Aggravated Identity Theft

On June 8, 2023, the Supreme Court decided Dubin v. U.S, 599 U.S. ___ (2023), which dealt with the applicability 18 §1028A(a)(1), the federal aggravated identity theft statute, which has a two-year mandatory minimum prison sentence.  The Government uses it frequently with wire fraud charges, and sometimes uses it as an inducement or bargaining tool is obtaining an early plea from a defendant The issue before the Dubin Court was the contours of what it means to “use” another’s “means of identification” (social security number, date of birth, name etc.) “during and in relation to” a predicate offense (usually an underlying fraud charge).

Dubin held that 18 USC  §1028A(a)(1) is violated when the misuse of another person’s identification is at the crux of what makes the underlying offense criminal.  In a unanimous decision, Dubin, narrowed the reach of identity theft law.  The Court held that for crime of aggravated identity theft, a defendant must have used another person’s means of identification in relation to a predicate offense and the use must be the crux of what makes the conduct criminal. And what does that mean exactly?  The Dubin Court held that being at the crux of the criminality requires more than a causal relationship, such as facilitation of the offense or being a but-for cause of its success. Dubin, 599 U.S. at 1 and 20. No longer can the misuse of the other person’s identification be an ancillary feature of the  predicate fraud offense.  While the exact contours of this “but-for” cause and the meaning of “being at the crux of the criminality” will be ironed out in future cases, this is a very positive case for federal criminal defendants charged with aggravated identity theft.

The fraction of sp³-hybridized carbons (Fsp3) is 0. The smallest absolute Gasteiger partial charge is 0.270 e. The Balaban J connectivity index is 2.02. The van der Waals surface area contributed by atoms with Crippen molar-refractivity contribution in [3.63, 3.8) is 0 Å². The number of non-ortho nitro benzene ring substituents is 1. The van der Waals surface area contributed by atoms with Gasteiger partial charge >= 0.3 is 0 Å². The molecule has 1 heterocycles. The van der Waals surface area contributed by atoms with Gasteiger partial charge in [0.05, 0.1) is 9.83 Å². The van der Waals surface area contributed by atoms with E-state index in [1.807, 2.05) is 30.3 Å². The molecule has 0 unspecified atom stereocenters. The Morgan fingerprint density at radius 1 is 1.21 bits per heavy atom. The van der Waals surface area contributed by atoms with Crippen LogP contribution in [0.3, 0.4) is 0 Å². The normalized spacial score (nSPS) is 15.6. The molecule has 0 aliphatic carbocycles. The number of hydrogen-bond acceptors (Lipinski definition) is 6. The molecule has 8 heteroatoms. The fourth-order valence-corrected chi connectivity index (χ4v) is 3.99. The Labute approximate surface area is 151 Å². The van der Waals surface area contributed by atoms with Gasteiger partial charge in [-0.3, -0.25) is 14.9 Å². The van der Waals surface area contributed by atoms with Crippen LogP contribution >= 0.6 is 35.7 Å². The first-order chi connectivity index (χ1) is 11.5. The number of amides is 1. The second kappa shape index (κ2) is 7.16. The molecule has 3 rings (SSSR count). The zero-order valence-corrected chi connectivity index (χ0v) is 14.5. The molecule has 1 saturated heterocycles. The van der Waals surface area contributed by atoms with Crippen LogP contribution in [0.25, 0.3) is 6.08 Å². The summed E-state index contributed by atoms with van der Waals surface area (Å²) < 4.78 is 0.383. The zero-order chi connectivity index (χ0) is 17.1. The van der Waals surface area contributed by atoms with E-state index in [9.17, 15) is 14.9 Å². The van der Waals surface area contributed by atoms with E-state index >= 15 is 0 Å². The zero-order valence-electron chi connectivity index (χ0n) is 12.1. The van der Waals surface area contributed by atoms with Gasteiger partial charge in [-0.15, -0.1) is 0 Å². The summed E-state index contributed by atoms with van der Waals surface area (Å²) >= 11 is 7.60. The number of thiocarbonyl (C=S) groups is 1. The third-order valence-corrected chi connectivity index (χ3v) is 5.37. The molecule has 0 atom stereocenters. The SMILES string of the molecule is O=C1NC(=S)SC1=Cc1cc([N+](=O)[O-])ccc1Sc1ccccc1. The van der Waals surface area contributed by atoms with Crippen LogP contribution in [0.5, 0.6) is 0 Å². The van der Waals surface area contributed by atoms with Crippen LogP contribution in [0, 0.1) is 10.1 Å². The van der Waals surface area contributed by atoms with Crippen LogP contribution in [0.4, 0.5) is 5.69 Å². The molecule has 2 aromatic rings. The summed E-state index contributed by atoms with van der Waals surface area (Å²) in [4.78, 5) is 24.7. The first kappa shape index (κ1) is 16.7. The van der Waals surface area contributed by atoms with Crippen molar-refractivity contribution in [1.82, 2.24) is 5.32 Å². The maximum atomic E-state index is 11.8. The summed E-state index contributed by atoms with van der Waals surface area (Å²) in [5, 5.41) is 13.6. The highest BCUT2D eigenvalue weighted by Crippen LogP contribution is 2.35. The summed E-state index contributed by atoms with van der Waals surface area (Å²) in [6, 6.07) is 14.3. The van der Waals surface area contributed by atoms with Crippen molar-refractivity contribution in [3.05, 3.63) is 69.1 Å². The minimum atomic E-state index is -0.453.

We here at LGR Law Group stay on top of changes in the law so that we can best represent our clients.  If you or a loved one are charged or threatened with wire fraud, bank fraud, healthcare fraud, internet fraud, credit card fraud or any other federal criminal matter, contact us at LGR Law. Call 973 239 4300 or email [email protected].   We fight for your rights and protect your freedom. Go to to see more about our firm.

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